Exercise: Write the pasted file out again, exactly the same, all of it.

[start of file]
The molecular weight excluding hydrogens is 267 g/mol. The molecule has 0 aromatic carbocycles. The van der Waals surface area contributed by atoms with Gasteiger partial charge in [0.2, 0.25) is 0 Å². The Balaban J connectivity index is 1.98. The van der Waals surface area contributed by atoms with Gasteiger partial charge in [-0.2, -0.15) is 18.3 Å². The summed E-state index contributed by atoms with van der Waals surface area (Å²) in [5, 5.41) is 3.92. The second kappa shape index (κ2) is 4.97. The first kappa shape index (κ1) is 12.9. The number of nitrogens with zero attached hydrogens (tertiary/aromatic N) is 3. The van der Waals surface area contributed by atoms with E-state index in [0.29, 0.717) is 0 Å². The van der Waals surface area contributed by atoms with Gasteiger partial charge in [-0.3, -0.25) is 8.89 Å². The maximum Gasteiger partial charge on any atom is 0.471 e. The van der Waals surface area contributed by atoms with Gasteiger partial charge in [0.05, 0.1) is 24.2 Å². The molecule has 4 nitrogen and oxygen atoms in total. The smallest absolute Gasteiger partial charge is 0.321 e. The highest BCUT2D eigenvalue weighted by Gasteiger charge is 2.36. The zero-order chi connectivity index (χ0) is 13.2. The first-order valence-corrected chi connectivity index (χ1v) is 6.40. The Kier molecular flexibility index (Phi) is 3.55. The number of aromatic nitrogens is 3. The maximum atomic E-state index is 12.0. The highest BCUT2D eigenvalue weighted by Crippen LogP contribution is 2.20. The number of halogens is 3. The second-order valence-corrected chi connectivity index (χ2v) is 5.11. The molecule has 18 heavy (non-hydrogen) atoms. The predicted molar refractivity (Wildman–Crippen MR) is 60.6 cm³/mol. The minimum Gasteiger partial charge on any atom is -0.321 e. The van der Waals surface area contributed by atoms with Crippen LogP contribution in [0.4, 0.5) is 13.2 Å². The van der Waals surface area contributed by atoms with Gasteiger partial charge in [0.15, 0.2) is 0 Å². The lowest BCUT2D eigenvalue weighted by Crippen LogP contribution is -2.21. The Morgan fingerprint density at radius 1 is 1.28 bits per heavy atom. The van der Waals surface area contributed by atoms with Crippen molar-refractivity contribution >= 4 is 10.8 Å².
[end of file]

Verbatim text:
The molecular weight excluding hydrogens is 267 g/mol. The molecule has 0 aromatic carbocycles. The van der Waals surface area contributed by atoms with Gasteiger partial charge in [0.2, 0.25) is 0 Å². The Balaban J connectivity index is 1.98. The van der Waals surface area contributed by atoms with Gasteiger partial charge in [-0.2, -0.15) is 18.3 Å². The summed E-state index contributed by atoms with van der Waals surface area (Å²) in [5, 5.41) is 3.92. The second kappa shape index (κ2) is 4.97. The first kappa shape index (κ1) is 12.9. The number of nitrogens with zero attached hydrogens (tertiary/aromatic N) is 3. The van der Waals surface area contributed by atoms with E-state index in [0.29, 0.717) is 0 Å². The van der Waals surface area contributed by atoms with Gasteiger partial charge in [-0.3, -0.25) is 8.89 Å². The maximum Gasteiger partial charge on any atom is 0.471 e. The van der Waals surface area contributed by atoms with Gasteiger partial charge in [0.05, 0.1) is 24.2 Å². The molecule has 4 nitrogen and oxygen atoms in total. The smallest absolute Gasteiger partial charge is 0.321 e. The highest BCUT2D eigenvalue weighted by Gasteiger charge is 2.36. The zero-order chi connectivity index (χ0) is 13.2. The first-order valence-corrected chi connectivity index (χ1v) is 6.40. The Kier molecular flexibility index (Phi) is 3.55. The number of aromatic nitrogens is 3. The maximum atomic E-state index is 12.0. The highest BCUT2D eigenvalue weighted by Crippen LogP contribution is 2.20. The number of halogens is 3. The second-order valence-corrected chi connectivity index (χ2v) is 5.11. The molecule has 18 heavy (non-hydrogen) atoms. The predicted molar refractivity (Wildman–Crippen MR) is 60.6 cm³/mol. The minimum Gasteiger partial charge on any atom is -0.321 e. The van der Waals surface area contributed by atoms with Crippen LogP contribution in [0.4, 0.5) is 13.2 Å². The van der Waals surface area contributed by atoms with Gasteiger partial charge in [0.15, 0.2) is 0 Å². The lowest BCUT2D eigenvalue weighted by Crippen LogP contribution is -2.21. The Morgan fingerprint density at radius 1 is 1.28 bits per heavy atom. The van der Waals surface area contributed by atoms with Crippen molar-refractivity contribution >= 4 is 10.8 Å².